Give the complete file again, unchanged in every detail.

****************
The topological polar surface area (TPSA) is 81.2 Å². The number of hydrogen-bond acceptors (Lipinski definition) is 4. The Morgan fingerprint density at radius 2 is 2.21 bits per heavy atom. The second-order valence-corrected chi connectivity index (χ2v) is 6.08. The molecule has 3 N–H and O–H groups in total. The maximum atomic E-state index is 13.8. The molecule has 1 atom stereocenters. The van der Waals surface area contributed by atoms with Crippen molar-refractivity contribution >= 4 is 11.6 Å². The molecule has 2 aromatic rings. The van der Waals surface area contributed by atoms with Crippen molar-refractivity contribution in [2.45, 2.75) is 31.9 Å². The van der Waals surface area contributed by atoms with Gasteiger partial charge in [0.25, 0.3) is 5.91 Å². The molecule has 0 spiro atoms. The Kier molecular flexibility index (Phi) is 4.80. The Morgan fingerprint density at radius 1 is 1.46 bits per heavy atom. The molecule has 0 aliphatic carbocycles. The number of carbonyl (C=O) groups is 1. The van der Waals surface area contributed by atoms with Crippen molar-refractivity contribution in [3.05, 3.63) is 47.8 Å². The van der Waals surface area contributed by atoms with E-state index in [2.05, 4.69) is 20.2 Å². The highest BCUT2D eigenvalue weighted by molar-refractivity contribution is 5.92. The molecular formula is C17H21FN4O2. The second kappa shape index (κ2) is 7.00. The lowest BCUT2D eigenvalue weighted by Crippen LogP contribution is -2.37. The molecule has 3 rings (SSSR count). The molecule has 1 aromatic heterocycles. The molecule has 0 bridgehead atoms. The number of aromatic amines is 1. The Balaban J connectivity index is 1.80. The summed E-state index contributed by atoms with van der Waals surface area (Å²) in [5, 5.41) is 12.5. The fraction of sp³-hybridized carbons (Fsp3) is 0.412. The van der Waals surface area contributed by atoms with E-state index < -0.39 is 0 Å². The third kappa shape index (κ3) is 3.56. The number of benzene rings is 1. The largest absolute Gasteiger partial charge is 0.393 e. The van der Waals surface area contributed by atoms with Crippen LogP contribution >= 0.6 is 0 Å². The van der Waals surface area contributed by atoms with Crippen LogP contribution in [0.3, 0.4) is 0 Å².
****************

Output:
The topological polar surface area (TPSA) is 81.2 Å². The number of hydrogen-bond acceptors (Lipinski definition) is 4. The Morgan fingerprint density at radius 2 is 2.21 bits per heavy atom. The second-order valence-corrected chi connectivity index (χ2v) is 6.08. The molecule has 3 N–H and O–H groups in total. The maximum atomic E-state index is 13.8. The molecule has 1 atom stereocenters. The van der Waals surface area contributed by atoms with Crippen molar-refractivity contribution >= 4 is 11.6 Å². The molecule has 2 aromatic rings. The van der Waals surface area contributed by atoms with Crippen molar-refractivity contribution in [2.45, 2.75) is 31.9 Å². The van der Waals surface area contributed by atoms with Gasteiger partial charge in [0.25, 0.3) is 5.91 Å². The molecule has 0 spiro atoms. The Kier molecular flexibility index (Phi) is 4.80. The Morgan fingerprint density at radius 1 is 1.46 bits per heavy atom. The molecule has 0 aliphatic carbocycles. The number of carbonyl (C=O) groups is 1. The van der Waals surface area contributed by atoms with Crippen molar-refractivity contribution in [3.05, 3.63) is 47.8 Å². The van der Waals surface area contributed by atoms with E-state index in [2.05, 4.69) is 20.2 Å². The highest BCUT2D eigenvalue weighted by molar-refractivity contribution is 5.92. The molecular formula is C17H21FN4O2. The second kappa shape index (κ2) is 7.00. The lowest BCUT2D eigenvalue weighted by Crippen LogP contribution is -2.37. The molecule has 3 rings (SSSR count). The molecule has 1 aromatic heterocycles. The molecule has 0 bridgehead atoms. The number of aromatic amines is 1. The Balaban J connectivity index is 1.80. The summed E-state index contributed by atoms with van der Waals surface area (Å²) in [5, 5.41) is 12.5. The fraction of sp³-hybridized carbons (Fsp3) is 0.412. The van der Waals surface area contributed by atoms with E-state index < -0.39 is 0 Å². The third kappa shape index (κ3) is 3.56. The number of benzene rings is 1. The largest absolute Gasteiger partial charge is 0.393 e. The van der Waals surface area contributed by atoms with Crippen LogP contribution >= 0.6 is 0 Å². The van der Waals surface area contributed by atoms with Crippen LogP contribution in [0.3, 0.4) is 0 Å².